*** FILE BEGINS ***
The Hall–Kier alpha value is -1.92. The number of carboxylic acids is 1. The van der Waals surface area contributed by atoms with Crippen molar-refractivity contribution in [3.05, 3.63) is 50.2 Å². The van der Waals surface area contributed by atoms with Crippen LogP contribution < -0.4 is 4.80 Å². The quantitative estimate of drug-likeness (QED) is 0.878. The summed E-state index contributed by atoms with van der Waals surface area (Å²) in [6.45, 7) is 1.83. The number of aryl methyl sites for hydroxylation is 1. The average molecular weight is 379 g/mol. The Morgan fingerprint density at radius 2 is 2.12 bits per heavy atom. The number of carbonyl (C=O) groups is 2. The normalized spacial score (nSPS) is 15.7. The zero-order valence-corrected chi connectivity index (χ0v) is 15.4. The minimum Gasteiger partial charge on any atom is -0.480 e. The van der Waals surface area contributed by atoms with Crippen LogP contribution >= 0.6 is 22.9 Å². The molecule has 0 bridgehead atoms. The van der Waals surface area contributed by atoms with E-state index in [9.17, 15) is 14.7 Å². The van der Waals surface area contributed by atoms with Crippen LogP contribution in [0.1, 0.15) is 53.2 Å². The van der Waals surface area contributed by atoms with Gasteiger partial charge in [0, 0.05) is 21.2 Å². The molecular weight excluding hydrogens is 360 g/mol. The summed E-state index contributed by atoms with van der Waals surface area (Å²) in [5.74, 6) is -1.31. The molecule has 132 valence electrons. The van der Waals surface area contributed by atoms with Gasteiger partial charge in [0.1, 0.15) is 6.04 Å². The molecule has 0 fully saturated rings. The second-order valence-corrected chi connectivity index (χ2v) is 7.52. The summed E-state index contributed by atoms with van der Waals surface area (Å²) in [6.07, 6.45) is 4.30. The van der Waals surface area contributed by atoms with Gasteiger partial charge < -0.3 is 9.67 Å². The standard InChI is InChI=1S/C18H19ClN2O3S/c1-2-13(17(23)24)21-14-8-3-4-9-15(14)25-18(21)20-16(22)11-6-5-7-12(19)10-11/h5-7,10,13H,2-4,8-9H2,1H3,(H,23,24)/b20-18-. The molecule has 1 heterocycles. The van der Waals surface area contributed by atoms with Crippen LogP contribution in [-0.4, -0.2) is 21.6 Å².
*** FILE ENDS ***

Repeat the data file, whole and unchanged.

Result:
The Hall–Kier alpha value is -1.92. The number of carboxylic acids is 1. The van der Waals surface area contributed by atoms with Crippen molar-refractivity contribution in [3.05, 3.63) is 50.2 Å². The van der Waals surface area contributed by atoms with Crippen LogP contribution < -0.4 is 4.80 Å². The quantitative estimate of drug-likeness (QED) is 0.878. The summed E-state index contributed by atoms with van der Waals surface area (Å²) in [6.45, 7) is 1.83. The number of aryl methyl sites for hydroxylation is 1. The average molecular weight is 379 g/mol. The Morgan fingerprint density at radius 2 is 2.12 bits per heavy atom. The number of carbonyl (C=O) groups is 2. The normalized spacial score (nSPS) is 15.7. The zero-order valence-corrected chi connectivity index (χ0v) is 15.4. The minimum Gasteiger partial charge on any atom is -0.480 e. The van der Waals surface area contributed by atoms with Crippen LogP contribution >= 0.6 is 22.9 Å². The molecule has 0 bridgehead atoms. The van der Waals surface area contributed by atoms with E-state index in [9.17, 15) is 14.7 Å². The van der Waals surface area contributed by atoms with Crippen LogP contribution in [0.1, 0.15) is 53.2 Å². The van der Waals surface area contributed by atoms with Gasteiger partial charge in [0, 0.05) is 21.2 Å². The molecular weight excluding hydrogens is 360 g/mol. The summed E-state index contributed by atoms with van der Waals surface area (Å²) in [5.74, 6) is -1.31. The molecule has 132 valence electrons. The van der Waals surface area contributed by atoms with Gasteiger partial charge in [0.1, 0.15) is 6.04 Å². The molecule has 0 fully saturated rings. The second-order valence-corrected chi connectivity index (χ2v) is 7.52. The summed E-state index contributed by atoms with van der Waals surface area (Å²) in [6.07, 6.45) is 4.30. The van der Waals surface area contributed by atoms with Gasteiger partial charge < -0.3 is 9.67 Å². The standard InChI is InChI=1S/C18H19ClN2O3S/c1-2-13(17(23)24)21-14-8-3-4-9-15(14)25-18(21)20-16(22)11-6-5-7-12(19)10-11/h5-7,10,13H,2-4,8-9H2,1H3,(H,23,24)/b20-18-. The molecule has 1 heterocycles. The van der Waals surface area contributed by atoms with Crippen LogP contribution in [-0.4, -0.2) is 21.6 Å².